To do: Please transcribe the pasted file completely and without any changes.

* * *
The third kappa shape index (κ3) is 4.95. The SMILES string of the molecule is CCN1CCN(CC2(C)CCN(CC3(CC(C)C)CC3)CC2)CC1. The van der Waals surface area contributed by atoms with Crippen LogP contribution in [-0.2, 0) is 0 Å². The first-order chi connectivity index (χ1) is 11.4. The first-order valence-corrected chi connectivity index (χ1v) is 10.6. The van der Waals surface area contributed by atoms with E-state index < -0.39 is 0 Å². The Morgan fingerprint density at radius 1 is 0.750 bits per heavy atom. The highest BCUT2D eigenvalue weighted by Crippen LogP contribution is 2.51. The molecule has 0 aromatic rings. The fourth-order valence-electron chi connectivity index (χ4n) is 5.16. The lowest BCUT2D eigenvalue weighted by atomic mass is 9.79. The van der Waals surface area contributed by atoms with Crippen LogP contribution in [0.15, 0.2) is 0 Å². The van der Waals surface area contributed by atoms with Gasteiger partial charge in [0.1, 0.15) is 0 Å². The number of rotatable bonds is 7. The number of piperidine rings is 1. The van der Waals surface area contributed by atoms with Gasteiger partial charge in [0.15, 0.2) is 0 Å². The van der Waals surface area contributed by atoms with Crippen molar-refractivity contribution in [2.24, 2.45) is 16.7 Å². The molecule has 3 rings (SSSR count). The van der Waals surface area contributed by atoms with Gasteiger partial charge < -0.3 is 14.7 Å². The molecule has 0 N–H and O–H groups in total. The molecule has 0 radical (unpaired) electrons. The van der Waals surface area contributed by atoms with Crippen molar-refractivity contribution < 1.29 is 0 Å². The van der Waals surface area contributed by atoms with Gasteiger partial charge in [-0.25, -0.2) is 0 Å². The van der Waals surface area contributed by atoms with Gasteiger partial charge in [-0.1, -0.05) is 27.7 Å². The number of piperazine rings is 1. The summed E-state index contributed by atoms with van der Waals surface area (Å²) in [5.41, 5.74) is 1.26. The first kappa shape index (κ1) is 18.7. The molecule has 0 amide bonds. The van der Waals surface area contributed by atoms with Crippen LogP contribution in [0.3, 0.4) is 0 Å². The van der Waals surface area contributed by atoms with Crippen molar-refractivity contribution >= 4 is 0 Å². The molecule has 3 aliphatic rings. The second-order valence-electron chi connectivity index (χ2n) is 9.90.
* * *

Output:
The third kappa shape index (κ3) is 4.95. The SMILES string of the molecule is CCN1CCN(CC2(C)CCN(CC3(CC(C)C)CC3)CC2)CC1. The van der Waals surface area contributed by atoms with Crippen LogP contribution in [-0.2, 0) is 0 Å². The first-order chi connectivity index (χ1) is 11.4. The first-order valence-corrected chi connectivity index (χ1v) is 10.6. The van der Waals surface area contributed by atoms with E-state index < -0.39 is 0 Å². The Morgan fingerprint density at radius 1 is 0.750 bits per heavy atom. The highest BCUT2D eigenvalue weighted by Crippen LogP contribution is 2.51. The molecule has 0 aromatic rings. The fourth-order valence-electron chi connectivity index (χ4n) is 5.16. The lowest BCUT2D eigenvalue weighted by atomic mass is 9.79. The van der Waals surface area contributed by atoms with Crippen LogP contribution in [0.15, 0.2) is 0 Å². The van der Waals surface area contributed by atoms with Gasteiger partial charge in [0.1, 0.15) is 0 Å². The number of rotatable bonds is 7. The number of piperidine rings is 1. The van der Waals surface area contributed by atoms with Gasteiger partial charge in [0.15, 0.2) is 0 Å². The van der Waals surface area contributed by atoms with Crippen molar-refractivity contribution in [2.24, 2.45) is 16.7 Å². The molecule has 3 rings (SSSR count). The van der Waals surface area contributed by atoms with Gasteiger partial charge < -0.3 is 14.7 Å². The molecule has 0 N–H and O–H groups in total. The molecule has 0 radical (unpaired) electrons. The van der Waals surface area contributed by atoms with Crippen molar-refractivity contribution < 1.29 is 0 Å². The van der Waals surface area contributed by atoms with Gasteiger partial charge in [-0.25, -0.2) is 0 Å². The van der Waals surface area contributed by atoms with Gasteiger partial charge in [-0.1, -0.05) is 27.7 Å². The number of piperazine rings is 1. The summed E-state index contributed by atoms with van der Waals surface area (Å²) in [5.41, 5.74) is 1.26. The first kappa shape index (κ1) is 18.7. The molecule has 0 amide bonds. The van der Waals surface area contributed by atoms with Crippen LogP contribution in [0.3, 0.4) is 0 Å². The van der Waals surface area contributed by atoms with Crippen molar-refractivity contribution >= 4 is 0 Å². The molecule has 3 aliphatic rings. The second-order valence-electron chi connectivity index (χ2n) is 9.90.